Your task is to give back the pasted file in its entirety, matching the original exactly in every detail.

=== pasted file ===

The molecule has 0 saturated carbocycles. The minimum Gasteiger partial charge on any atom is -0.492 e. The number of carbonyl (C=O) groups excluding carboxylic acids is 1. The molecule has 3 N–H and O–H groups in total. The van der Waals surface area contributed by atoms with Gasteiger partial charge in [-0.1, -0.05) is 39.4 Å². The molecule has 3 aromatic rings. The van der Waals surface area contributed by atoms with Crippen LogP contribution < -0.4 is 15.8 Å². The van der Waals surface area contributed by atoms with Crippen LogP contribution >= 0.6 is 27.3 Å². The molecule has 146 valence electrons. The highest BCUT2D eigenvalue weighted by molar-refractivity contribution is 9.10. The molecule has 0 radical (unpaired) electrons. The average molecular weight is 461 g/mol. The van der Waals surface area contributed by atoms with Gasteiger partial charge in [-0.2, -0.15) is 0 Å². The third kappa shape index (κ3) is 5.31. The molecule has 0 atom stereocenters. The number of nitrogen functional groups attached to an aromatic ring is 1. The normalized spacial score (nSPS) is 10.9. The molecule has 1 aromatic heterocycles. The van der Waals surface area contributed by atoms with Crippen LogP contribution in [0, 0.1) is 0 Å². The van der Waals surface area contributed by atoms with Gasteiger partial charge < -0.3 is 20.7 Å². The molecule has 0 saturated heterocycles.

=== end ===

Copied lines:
The molecule has 0 saturated carbocycles. The minimum Gasteiger partial charge on any atom is -0.492 e. The number of carbonyl (C=O) groups excluding carboxylic acids is 1. The molecule has 3 N–H and O–H groups in total. The van der Waals surface area contributed by atoms with Gasteiger partial charge in [-0.1, -0.05) is 39.4 Å². The molecule has 3 aromatic rings. The van der Waals surface area contributed by atoms with Crippen LogP contribution < -0.4 is 15.8 Å². The van der Waals surface area contributed by atoms with Crippen LogP contribution >= 0.6 is 27.3 Å². The molecule has 146 valence electrons. The highest BCUT2D eigenvalue weighted by molar-refractivity contribution is 9.10. The molecule has 0 radical (unpaired) electrons. The average molecular weight is 461 g/mol. The van der Waals surface area contributed by atoms with Gasteiger partial charge in [-0.2, -0.15) is 0 Å². The third kappa shape index (κ3) is 5.31. The molecule has 0 atom stereocenters. The number of nitrogen functional groups attached to an aromatic ring is 1. The normalized spacial score (nSPS) is 10.9. The molecule has 1 aromatic heterocycles. The van der Waals surface area contributed by atoms with Crippen LogP contribution in [0, 0.1) is 0 Å². The van der Waals surface area contributed by atoms with Gasteiger partial charge < -0.3 is 20.7 Å². The molecule has 0 saturated heterocycles.